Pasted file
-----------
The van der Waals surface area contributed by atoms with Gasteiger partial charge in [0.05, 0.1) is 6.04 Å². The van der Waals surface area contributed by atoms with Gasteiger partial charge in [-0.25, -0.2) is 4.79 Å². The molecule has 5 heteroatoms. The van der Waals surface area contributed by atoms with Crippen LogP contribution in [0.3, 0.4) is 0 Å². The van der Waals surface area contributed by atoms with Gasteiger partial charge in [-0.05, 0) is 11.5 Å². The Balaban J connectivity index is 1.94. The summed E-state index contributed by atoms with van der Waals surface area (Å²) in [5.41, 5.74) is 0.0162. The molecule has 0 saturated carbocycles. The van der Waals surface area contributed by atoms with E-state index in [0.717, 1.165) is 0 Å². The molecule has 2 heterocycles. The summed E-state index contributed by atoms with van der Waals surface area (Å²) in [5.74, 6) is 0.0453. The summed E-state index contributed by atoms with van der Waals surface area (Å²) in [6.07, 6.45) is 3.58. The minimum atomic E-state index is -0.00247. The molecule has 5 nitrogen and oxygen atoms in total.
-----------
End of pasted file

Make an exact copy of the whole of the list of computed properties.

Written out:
The van der Waals surface area contributed by atoms with Gasteiger partial charge in [0.05, 0.1) is 6.04 Å². The van der Waals surface area contributed by atoms with Gasteiger partial charge in [-0.25, -0.2) is 4.79 Å². The molecule has 5 heteroatoms. The van der Waals surface area contributed by atoms with Crippen LogP contribution in [0.3, 0.4) is 0 Å². The van der Waals surface area contributed by atoms with Gasteiger partial charge in [-0.05, 0) is 11.5 Å². The Balaban J connectivity index is 1.94. The summed E-state index contributed by atoms with van der Waals surface area (Å²) in [5.41, 5.74) is 0.0162. The molecule has 0 saturated carbocycles. The van der Waals surface area contributed by atoms with E-state index in [0.717, 1.165) is 0 Å². The molecule has 2 heterocycles. The summed E-state index contributed by atoms with van der Waals surface area (Å²) in [5.74, 6) is 0.0453. The summed E-state index contributed by atoms with van der Waals surface area (Å²) in [6.07, 6.45) is 3.58. The minimum atomic E-state index is -0.00247. The molecule has 5 nitrogen and oxygen atoms in total.